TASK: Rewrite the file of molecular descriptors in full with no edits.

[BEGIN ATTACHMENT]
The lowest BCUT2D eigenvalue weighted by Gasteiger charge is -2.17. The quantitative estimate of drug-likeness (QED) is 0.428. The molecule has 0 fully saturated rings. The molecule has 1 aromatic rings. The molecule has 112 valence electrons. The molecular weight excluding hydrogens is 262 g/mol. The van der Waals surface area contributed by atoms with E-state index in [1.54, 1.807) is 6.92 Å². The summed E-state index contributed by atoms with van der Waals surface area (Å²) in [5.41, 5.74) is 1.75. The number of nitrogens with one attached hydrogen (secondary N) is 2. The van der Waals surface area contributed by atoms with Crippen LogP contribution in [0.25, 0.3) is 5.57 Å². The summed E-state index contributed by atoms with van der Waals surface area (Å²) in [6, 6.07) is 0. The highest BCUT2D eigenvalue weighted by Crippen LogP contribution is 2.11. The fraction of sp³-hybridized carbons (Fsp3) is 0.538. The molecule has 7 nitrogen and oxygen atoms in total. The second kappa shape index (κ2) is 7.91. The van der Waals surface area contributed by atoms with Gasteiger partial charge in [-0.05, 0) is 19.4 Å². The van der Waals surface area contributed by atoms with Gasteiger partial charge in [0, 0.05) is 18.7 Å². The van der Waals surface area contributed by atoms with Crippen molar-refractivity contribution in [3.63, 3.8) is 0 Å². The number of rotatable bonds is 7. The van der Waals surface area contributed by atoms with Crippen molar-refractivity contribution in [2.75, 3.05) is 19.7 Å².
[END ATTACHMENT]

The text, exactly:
The lowest BCUT2D eigenvalue weighted by Gasteiger charge is -2.17. The quantitative estimate of drug-likeness (QED) is 0.428. The molecule has 0 fully saturated rings. The molecule has 1 aromatic rings. The molecule has 112 valence electrons. The molecular weight excluding hydrogens is 262 g/mol. The van der Waals surface area contributed by atoms with E-state index in [1.54, 1.807) is 6.92 Å². The summed E-state index contributed by atoms with van der Waals surface area (Å²) in [5.41, 5.74) is 1.75. The number of nitrogens with one attached hydrogen (secondary N) is 2. The van der Waals surface area contributed by atoms with Crippen LogP contribution in [0.25, 0.3) is 5.57 Å². The summed E-state index contributed by atoms with van der Waals surface area (Å²) in [6, 6.07) is 0. The highest BCUT2D eigenvalue weighted by Crippen LogP contribution is 2.11. The fraction of sp³-hybridized carbons (Fsp3) is 0.538. The molecule has 7 nitrogen and oxygen atoms in total. The second kappa shape index (κ2) is 7.91. The van der Waals surface area contributed by atoms with Gasteiger partial charge in [-0.05, 0) is 19.4 Å². The van der Waals surface area contributed by atoms with Gasteiger partial charge in [0, 0.05) is 18.7 Å². The van der Waals surface area contributed by atoms with Crippen molar-refractivity contribution in [3.63, 3.8) is 0 Å². The number of rotatable bonds is 7. The van der Waals surface area contributed by atoms with Crippen molar-refractivity contribution in [2.75, 3.05) is 19.7 Å².